Oil prices fluctuated in early trade on Wednesday over an expected rise in US crude oil inventories in the world’s largest oil-consuming country and supply uncertainties ahead of a much-expected meeting of the OPEC+ group.
International benchmark Brent crude was trading at $100.52 per barrel at 09.29 a.m. local time (0629 GMT) for a 0.02% decrease after the previous session closed at $100.54 a barrel.
American benchmark West Texas Intermediate (WTI) was at $94.39 per barrel at the same time for a 0.03% drop after the previous session closed at $94.42 a barrel.
The American Petroleum Institute (API) announced its estimate of a rise of over 2.2 million barrels in US crude oil inventories late Tuesday, relative to the market expectation of a 467,000-barrel fall.
The predicted increase in stockpiles signals a drop in crude demand in the US, the world's top oil consumer, putting downward pressure on prices.
The uncertainties around the OPEC+ production scheme for September are set to continue to arouse market volatility ahead of the cartel's meeting later on Wednesday.
'The group has gone quiet because they seem to be caught between their inability to increase output anywhere close to quotas and being the central bank of oil,' said Christof Ruhl, a senior research scholar at the Center on Global Energy Policy of Columbia University in New York City, in his daily energy markets review for Gulf Intelligence Consultancy firm.
Ruhl stressed that a key question for the group is how to keep Russia in the fold “because a group like OPEC+ is more effective the more members it has.”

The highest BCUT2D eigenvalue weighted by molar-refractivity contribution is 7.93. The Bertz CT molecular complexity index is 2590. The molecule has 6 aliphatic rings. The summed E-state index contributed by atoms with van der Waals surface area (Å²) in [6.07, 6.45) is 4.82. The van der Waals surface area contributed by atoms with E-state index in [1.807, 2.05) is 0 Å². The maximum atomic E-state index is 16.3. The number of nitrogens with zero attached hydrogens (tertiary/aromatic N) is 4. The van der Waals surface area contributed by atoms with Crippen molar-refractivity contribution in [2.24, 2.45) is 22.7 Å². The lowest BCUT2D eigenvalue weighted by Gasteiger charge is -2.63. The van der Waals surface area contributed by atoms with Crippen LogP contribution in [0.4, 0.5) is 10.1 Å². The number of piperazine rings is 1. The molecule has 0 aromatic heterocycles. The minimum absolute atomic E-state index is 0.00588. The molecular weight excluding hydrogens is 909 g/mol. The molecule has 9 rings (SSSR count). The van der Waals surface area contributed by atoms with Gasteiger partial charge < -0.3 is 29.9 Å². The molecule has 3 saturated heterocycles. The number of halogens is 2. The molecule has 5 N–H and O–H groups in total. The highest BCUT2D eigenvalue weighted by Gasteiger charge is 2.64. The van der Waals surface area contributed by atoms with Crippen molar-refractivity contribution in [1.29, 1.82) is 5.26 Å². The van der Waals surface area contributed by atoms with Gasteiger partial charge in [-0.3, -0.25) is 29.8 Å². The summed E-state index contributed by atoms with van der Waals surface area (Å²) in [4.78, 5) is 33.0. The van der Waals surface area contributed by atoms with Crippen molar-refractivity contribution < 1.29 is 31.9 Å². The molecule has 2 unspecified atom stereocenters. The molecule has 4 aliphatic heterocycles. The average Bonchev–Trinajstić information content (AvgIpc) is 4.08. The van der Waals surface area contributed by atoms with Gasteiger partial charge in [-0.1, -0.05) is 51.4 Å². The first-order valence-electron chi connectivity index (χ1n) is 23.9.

'I think that both Russia and the core OPEC members have a huge incentive to stick together and to devise a new scheme for navigating these choppy waters. They may step back a little bit from making big announcements on managing the market for now, but they will become significant again the next time oil prices are significantly down,' Ruhl added.
Amid numerous uncertainties, Ruhl expects oil prices to remain somewhere around $100 a barrel in the third quarter of the year.
“An expected recession and slowdown in economic growth, plus the lockdown in China, have played a role in bringing oil prices down and there have also been safety valves such as the SPR release and the possibility of Iran and Nigeria producing more. So, I am quite bearish and expect excess supply to dominate over demand,” he said, adding that the biggest unknown for the second half of the year is the impact of continued sanctions on Russian oil production capacity.
Upward movements in crude oil prices, which are indexed to the US dollar, have been suppressed by the rising value of the greenback.
The US dollar index, which measures the value of the American dollar against a basket of currencies, including the Japanese yen, British pound, Canadian dollar, Swedish krona, and Swiss franc, rose 0.03% to 106.28.
By Sibel Morrow